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A parathyroid adenoma is a noncancerous (benign) tumor of the parathyroid glands, which are located in the neck.
The parathyroid glands in the neck help control calcium use and removal by the body. They do this by producing parathyroid hormone, or PTH. PTH helps control calcium, phosphorus, and vitamin D levels in the blood and bone.
Parathyroid adenomas can be due to a genetic problem. Parathyroid adenomas are the most common cause of hyperparathyroidism (overactive parathyroid glands), which leads to increased blood calcium levels.
Women over age 60 have the highest risk for developing this condition. Radiation to your head or neck also increases your risk.
Many people have no symptoms. The condition is often discovered accidentally when blood tests are done for another medical reason.
Symptoms that may occur include:
A 24-urine test may be done to check for increased calcium in the urine.
Other tests include:
Surgery is the most common treatment, and it often cures the condition. However, some people choose to only have regular checkups with their health care provider if the condition is mild.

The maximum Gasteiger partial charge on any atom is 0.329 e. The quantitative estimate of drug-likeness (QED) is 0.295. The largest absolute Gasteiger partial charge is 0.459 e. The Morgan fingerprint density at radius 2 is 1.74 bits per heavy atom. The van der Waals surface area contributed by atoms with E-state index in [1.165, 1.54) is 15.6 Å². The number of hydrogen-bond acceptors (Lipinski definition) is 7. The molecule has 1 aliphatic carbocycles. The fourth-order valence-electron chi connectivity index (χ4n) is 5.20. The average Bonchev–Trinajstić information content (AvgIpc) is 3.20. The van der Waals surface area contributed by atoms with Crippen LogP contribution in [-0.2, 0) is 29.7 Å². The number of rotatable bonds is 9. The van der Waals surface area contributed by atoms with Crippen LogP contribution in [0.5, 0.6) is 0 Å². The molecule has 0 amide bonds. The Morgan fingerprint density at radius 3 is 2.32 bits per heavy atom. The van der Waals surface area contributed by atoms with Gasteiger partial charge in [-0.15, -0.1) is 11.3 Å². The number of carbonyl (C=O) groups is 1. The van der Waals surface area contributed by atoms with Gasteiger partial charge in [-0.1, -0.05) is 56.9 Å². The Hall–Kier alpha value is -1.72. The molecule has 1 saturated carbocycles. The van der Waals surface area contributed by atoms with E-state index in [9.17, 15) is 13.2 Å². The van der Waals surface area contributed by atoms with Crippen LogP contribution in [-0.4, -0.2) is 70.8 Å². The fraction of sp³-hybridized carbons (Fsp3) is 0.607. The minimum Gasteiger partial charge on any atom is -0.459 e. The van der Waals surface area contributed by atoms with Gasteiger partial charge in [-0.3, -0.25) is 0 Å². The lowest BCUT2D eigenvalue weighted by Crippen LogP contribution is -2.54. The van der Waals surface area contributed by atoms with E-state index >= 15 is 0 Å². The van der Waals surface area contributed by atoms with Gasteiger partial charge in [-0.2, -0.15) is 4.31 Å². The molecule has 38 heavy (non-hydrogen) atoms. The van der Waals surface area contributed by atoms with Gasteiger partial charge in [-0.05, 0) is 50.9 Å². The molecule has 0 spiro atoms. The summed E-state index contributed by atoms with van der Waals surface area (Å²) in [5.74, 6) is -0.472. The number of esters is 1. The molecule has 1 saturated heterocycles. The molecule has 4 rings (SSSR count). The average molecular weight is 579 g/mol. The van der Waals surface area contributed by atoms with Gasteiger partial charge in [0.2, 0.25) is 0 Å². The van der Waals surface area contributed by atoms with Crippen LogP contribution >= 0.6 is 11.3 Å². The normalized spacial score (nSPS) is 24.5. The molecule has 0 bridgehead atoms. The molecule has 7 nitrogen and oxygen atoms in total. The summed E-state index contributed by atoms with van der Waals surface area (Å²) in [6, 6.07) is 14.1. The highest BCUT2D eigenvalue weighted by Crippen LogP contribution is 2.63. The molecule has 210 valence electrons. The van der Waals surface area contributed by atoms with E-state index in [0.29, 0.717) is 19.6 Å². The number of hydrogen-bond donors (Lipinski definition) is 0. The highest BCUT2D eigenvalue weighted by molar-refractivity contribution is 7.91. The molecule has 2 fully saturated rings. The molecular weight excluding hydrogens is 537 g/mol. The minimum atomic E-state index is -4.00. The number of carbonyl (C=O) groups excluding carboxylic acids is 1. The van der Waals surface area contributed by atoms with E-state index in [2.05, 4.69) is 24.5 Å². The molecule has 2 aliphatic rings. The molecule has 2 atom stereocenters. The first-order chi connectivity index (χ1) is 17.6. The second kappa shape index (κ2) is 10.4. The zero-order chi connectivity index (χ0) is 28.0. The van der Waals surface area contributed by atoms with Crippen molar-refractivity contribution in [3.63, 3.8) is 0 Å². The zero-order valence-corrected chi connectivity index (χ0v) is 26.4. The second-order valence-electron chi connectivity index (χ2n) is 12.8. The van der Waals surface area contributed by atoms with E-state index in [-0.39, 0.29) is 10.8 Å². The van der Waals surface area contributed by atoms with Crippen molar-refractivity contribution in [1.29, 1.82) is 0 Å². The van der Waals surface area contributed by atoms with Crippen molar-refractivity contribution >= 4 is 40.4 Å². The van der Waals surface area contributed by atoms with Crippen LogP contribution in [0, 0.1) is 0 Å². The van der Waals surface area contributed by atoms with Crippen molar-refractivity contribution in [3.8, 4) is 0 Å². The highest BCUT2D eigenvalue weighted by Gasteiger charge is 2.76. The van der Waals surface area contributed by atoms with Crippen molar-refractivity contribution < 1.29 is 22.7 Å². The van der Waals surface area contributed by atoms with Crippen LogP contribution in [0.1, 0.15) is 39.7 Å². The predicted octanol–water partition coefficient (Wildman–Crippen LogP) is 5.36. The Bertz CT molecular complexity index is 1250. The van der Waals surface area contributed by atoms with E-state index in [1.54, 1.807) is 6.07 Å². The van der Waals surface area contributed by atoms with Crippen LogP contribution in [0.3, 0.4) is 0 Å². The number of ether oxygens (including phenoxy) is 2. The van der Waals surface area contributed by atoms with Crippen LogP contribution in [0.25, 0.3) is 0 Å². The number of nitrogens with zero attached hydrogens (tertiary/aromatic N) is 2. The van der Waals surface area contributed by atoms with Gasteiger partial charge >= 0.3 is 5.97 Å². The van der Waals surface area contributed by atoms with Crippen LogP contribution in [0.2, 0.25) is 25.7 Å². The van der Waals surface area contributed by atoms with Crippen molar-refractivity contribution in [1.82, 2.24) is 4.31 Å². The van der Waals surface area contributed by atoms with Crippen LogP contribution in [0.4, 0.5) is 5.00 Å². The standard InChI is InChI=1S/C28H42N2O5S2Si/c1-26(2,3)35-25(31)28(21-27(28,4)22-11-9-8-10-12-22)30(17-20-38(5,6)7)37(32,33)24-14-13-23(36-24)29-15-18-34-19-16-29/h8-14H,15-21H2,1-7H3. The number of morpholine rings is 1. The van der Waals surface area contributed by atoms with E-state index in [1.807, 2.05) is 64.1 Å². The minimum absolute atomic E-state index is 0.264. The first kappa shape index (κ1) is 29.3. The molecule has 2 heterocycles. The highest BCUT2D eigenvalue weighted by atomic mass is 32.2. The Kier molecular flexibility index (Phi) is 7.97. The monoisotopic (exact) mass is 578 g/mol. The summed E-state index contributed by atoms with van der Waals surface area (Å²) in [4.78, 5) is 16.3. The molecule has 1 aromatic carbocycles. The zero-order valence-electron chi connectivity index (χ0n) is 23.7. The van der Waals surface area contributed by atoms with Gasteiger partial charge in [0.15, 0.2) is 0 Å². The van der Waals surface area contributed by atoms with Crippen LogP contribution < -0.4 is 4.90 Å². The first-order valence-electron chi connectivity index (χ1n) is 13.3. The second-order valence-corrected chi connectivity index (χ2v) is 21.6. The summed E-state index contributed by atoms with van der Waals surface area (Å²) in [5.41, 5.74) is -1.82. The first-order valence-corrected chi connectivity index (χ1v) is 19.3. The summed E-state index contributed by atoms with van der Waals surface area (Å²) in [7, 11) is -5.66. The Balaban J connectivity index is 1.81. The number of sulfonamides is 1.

The outlook is generally good.
Osteoporosis and the increased risk for bone fractures is the most common concern.
Other complications are less common, but may include:
Call your health care provider if you have symptoms of this condition.
Wysolmerski JJ, Insogna KL. The parathyroid glands, hypercalcemia, and hypocalcemia. In: Kronenberg HM, Schlomo M, Polansky KS, Larsen PR, eds. Williams Textbook of Endocrinology. 11th ed. St. Louis, Mo: WB Saunders; 2008:chap. 266.
Bringhurst FR, Demay MB, Kronenberg HM. Disorders of mineral metabolism. In: Kronenberg HM, Schlomo M, Polansky KS, Larsen PR, eds. Williams Textbook of Endocrinology. 11th ed. St. Louis, Mo: WB Saunders; 2008:chap. 27.
Wysolmerski JJ, Insogna KL. The parathyroid glands, hypercalcemia, and hypocalcemia. In: Goldman L, Schafer AI, eds. Cecil Medicine. 24th ed. Philadelphia, Pa: Saunders Elsevier; 2011:chap 253.